“Now let’s talk about ‘clean,’ Son. Clean means no messes around — no paper, strings, bones, sticks, or anything that messes up the place.
I’ll tell you what let’s do. Let’s just clean up half of the yard right now and look at the difference.” So we got out two paper sacks and picked up one side of the yard. “Now look at this side. Look at the other side. See the difference? That’s called clean.”
“Wait!” he called. “I see some paper behind that bush!”

“Oh, good! I didn’t notice that newspaper back there. You have good eyes, son.”
“Now before you decide whether or not you’re going to take the job, let me tell you a few more things. Because when you take the job, I don’t do it anymore. It’s your job. It’s called a stewardship. Stewardship means ‘a job with a trust.’ I trust you to do the job, to get it done. Now who’s going to be your boss?”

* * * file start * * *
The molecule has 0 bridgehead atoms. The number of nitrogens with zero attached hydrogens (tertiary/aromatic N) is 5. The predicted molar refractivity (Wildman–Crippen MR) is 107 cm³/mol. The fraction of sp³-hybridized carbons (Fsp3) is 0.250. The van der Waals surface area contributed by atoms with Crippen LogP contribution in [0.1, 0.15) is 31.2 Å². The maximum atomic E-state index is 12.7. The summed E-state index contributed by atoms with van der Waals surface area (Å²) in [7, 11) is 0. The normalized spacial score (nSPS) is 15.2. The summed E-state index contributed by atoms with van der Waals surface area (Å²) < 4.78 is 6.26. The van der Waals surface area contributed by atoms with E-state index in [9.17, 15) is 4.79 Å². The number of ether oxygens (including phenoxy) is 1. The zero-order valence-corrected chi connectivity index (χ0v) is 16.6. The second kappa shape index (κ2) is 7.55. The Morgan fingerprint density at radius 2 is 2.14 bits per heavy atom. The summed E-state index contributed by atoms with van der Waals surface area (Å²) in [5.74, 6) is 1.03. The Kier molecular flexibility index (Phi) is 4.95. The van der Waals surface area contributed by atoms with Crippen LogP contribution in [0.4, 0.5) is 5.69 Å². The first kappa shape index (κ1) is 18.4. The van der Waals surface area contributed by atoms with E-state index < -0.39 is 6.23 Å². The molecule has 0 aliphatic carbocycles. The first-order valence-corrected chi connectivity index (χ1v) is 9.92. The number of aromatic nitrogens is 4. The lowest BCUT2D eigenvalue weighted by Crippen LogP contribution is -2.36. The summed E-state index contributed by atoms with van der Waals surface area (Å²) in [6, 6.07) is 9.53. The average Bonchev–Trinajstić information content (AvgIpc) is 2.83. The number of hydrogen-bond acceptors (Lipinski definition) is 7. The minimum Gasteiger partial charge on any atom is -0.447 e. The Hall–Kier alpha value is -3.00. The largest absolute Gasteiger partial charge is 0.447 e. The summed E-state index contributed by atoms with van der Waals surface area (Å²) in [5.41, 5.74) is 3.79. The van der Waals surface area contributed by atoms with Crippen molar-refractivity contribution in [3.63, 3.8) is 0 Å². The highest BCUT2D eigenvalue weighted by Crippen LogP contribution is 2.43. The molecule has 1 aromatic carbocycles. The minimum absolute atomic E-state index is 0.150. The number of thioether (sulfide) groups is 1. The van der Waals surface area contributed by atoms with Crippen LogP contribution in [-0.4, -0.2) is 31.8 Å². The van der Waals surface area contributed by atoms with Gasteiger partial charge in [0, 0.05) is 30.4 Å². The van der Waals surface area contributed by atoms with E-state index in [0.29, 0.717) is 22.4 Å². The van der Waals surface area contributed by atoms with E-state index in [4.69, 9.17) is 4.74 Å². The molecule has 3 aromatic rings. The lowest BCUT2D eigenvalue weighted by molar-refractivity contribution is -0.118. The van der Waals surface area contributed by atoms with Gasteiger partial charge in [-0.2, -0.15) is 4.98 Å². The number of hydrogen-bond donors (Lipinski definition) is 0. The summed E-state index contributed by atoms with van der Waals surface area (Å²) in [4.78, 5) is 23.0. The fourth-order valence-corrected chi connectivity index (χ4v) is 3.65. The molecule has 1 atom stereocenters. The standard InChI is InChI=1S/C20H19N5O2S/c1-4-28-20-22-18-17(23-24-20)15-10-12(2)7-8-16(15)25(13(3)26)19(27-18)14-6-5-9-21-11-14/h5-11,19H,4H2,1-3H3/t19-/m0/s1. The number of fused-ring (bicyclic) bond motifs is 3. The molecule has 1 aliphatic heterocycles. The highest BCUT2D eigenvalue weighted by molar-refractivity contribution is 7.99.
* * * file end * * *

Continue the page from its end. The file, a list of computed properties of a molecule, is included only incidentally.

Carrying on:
“You, Dad?”
“No, not me. You’re the boss. You boss yourself. How do you like Mom and Dad nagging you all the time?”
“I don’t.”
“We don’t like doing it either. It sometimes causes a bad feeling doesn’t it? So you boss yourself…Now, guess who your helper is.”
“Who?”
“I am,” I said. “You boss me.”
“I do?”
“That’s right. But my time to help is limited. Sometimes I’m away. But when I’m here, you tell me how I can help. I’ll do anything you want me to do.”
“Okay!”
“Now guess who judges you.”
“Who?”
“You judge yourself.”
“I do?”
“That’s right. Twice a week the two of us will walk around the yard and you can show me how it’s coming. How are you going to judge?”
“Green and clean.”
“Right!” I trained him with those two words for two weeks before I felt he was ready to take the job. Finally, the big day came…“Is it a deal, Son?”
“It’s a deal.”
“What’s the job?”